The Supreme Court’s ruling in Citizens United allowed them. Political candidates rely on them. And Stephen Colbert parodies them. But as a former chair of the Federal Election Commission and the lawyer behind Colbert’s super PAC — Americans for a Better Tomorrow, Tomorrow — I find that most people don’t understand the role that these largely unaccountable organizations play in American politics. As the GOP primary race draws to a close, let’s take a look at some common misconceptions about groups powerful enough to evade traditional limits with a single bound.
1. Super PACs are transparent because they are required to report the names of donors.
Under federal law, political action committees must report the names of their donors. And under the Supreme Court’s 2010 Citizens United v. Federal Election Commission ruling, corporations are permitted to spend money on political speech. So super PACs — allegedly independent political action committees that can collect unlimited cash — regularly disclose corporate contributors. But transparency can be a bit blurry at times. In 2011, the Mitt Romney-linked Restore our Future super PAC reported a $1 million contribution from “W Spann LLC.” Never heard of it? Neither had several enterprising reporters, who learned that its address in New York was the same as that of Bain Capital — Romney’s former firm. After the press demanded to know what Romney was hiding, a former Bain executive came forward to say that the donation was his. He had given it through a shell corporation that his lawyer had created for that purpose. How often does this happen? What if W Spann had been funded by another corporation or a foreign national — one whose lawyers had been a little less obvious when picking an address? Disclosure isn’t the same as transparency.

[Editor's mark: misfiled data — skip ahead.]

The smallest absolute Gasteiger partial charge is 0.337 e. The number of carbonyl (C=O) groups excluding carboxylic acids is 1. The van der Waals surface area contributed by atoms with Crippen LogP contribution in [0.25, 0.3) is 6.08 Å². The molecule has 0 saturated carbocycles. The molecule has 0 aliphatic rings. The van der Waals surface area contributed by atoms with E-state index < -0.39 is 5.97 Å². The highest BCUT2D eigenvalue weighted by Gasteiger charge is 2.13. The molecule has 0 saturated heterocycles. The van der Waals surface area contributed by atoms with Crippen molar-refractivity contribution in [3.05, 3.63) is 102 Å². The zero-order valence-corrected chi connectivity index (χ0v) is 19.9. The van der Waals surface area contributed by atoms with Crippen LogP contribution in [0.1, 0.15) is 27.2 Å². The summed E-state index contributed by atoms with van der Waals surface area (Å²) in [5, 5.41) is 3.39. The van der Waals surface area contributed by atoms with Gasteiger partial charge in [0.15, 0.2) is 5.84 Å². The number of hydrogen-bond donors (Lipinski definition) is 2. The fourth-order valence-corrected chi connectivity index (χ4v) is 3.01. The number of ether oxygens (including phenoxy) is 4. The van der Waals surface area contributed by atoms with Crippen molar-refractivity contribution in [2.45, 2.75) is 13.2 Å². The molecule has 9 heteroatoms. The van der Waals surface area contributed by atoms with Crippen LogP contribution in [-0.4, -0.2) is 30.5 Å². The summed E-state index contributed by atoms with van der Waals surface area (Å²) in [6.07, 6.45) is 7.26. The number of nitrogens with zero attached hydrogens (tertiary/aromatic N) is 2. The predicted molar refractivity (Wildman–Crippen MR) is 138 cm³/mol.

2. Super PACs don’t corrupt politics because they operate independently of the campaigns they support.
In Citizens United, the high court said that the government may regulate only political activity that has the potential to corrupt and that independent corporate spending does not fall into that category. But the Federal Election Commission permits “common vendors” (such as pollsters and media firms) to be used by candidates and super PACs. It lets candidates solicit funds for super PACs, endorse them and appear at their events. Financial backers of these groups can travel with candidates and advise them on policy. And the people running them can be closely tied to the candidates.
Full Article: Five myths about super PACs – The Washington Post.